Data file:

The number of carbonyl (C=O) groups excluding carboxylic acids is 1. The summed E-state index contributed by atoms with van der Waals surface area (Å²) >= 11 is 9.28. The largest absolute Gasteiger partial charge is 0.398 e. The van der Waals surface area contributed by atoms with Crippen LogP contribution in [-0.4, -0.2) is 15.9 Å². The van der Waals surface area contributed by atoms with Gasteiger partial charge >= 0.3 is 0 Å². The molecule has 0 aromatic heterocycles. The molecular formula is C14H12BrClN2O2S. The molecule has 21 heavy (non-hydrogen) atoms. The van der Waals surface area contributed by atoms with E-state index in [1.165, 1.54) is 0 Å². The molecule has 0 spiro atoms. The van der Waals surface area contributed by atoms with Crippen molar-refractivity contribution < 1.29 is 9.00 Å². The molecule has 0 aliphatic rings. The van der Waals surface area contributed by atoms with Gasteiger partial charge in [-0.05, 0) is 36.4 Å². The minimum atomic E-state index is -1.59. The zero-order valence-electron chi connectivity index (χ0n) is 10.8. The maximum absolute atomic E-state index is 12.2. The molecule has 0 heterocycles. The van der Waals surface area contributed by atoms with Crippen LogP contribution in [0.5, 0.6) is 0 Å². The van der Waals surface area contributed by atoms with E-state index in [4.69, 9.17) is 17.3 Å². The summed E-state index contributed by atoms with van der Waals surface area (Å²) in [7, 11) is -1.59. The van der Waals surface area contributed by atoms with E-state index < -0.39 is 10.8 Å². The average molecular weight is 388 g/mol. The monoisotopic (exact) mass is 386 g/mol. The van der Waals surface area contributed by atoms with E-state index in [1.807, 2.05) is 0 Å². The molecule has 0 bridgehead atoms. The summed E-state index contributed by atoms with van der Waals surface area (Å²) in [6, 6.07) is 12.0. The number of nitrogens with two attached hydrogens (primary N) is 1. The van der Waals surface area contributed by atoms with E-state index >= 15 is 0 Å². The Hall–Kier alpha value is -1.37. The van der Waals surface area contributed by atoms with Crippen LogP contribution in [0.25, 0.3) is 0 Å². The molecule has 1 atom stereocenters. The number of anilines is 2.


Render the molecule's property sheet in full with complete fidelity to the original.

The number of carbonyl (C=O) groups excluding carboxylic acids is 1. The summed E-state index contributed by atoms with van der Waals surface area (Å²) >= 11 is 9.28. The largest absolute Gasteiger partial charge is 0.398 e. The van der Waals surface area contributed by atoms with Crippen LogP contribution in [-0.4, -0.2) is 15.9 Å². The van der Waals surface area contributed by atoms with Gasteiger partial charge >= 0.3 is 0 Å². The molecule has 0 aromatic heterocycles. The molecular formula is C14H12BrClN2O2S. The molecule has 21 heavy (non-hydrogen) atoms. The van der Waals surface area contributed by atoms with E-state index in [1.165, 1.54) is 0 Å². The molecule has 0 spiro atoms. The van der Waals surface area contributed by atoms with Crippen molar-refractivity contribution < 1.29 is 9.00 Å². The molecule has 0 aliphatic rings. The van der Waals surface area contributed by atoms with Gasteiger partial charge in [-0.05, 0) is 36.4 Å². The minimum atomic E-state index is -1.59. The zero-order valence-electron chi connectivity index (χ0n) is 10.8. The maximum absolute atomic E-state index is 12.2. The molecule has 0 heterocycles. The van der Waals surface area contributed by atoms with Crippen LogP contribution in [0.5, 0.6) is 0 Å². The van der Waals surface area contributed by atoms with E-state index in [4.69, 9.17) is 17.3 Å². The summed E-state index contributed by atoms with van der Waals surface area (Å²) in [7, 11) is -1.59. The van der Waals surface area contributed by atoms with E-state index < -0.39 is 10.8 Å². The average molecular weight is 388 g/mol. The monoisotopic (exact) mass is 386 g/mol. The van der Waals surface area contributed by atoms with E-state index in [1.807, 2.05) is 0 Å². The molecule has 0 bridgehead atoms. The summed E-state index contributed by atoms with van der Waals surface area (Å²) in [6, 6.07) is 12.0. The number of nitrogens with two attached hydrogens (primary N) is 1. The van der Waals surface area contributed by atoms with E-state index >= 15 is 0 Å². The Hall–Kier alpha value is -1.37. The van der Waals surface area contributed by atoms with Crippen LogP contribution in [0.25, 0.3) is 0 Å². The molecule has 1 atom stereocenters. The number of anilines is 2.